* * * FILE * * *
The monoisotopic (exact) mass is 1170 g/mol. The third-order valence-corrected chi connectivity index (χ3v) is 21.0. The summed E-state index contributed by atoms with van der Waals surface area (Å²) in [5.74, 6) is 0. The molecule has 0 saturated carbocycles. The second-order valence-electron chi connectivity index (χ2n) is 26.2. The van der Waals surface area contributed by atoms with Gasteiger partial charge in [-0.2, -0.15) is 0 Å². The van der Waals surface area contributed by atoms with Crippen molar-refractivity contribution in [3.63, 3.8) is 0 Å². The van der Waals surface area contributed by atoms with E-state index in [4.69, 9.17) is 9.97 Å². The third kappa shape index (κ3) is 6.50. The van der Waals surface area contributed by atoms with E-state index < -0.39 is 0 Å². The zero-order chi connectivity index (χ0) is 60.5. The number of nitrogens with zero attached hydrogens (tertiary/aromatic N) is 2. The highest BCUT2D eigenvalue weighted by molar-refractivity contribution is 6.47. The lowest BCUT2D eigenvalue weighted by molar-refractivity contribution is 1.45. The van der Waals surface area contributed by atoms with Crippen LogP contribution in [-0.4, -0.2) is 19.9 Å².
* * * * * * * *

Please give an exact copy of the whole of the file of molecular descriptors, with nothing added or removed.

The monoisotopic (exact) mass is 1170 g/mol. The third-order valence-corrected chi connectivity index (χ3v) is 21.0. The summed E-state index contributed by atoms with van der Waals surface area (Å²) in [5.74, 6) is 0. The molecule has 0 saturated carbocycles. The second-order valence-electron chi connectivity index (χ2n) is 26.2. The van der Waals surface area contributed by atoms with Gasteiger partial charge in [-0.2, -0.15) is 0 Å². The van der Waals surface area contributed by atoms with Crippen molar-refractivity contribution in [3.63, 3.8) is 0 Å². The van der Waals surface area contributed by atoms with E-state index in [4.69, 9.17) is 9.97 Å². The third kappa shape index (κ3) is 6.50. The van der Waals surface area contributed by atoms with E-state index < -0.39 is 0 Å². The zero-order chi connectivity index (χ0) is 60.5. The number of nitrogens with zero attached hydrogens (tertiary/aromatic N) is 2. The highest BCUT2D eigenvalue weighted by molar-refractivity contribution is 6.47. The lowest BCUT2D eigenvalue weighted by molar-refractivity contribution is 1.45. The van der Waals surface area contributed by atoms with Crippen LogP contribution in [-0.4, -0.2) is 19.9 Å².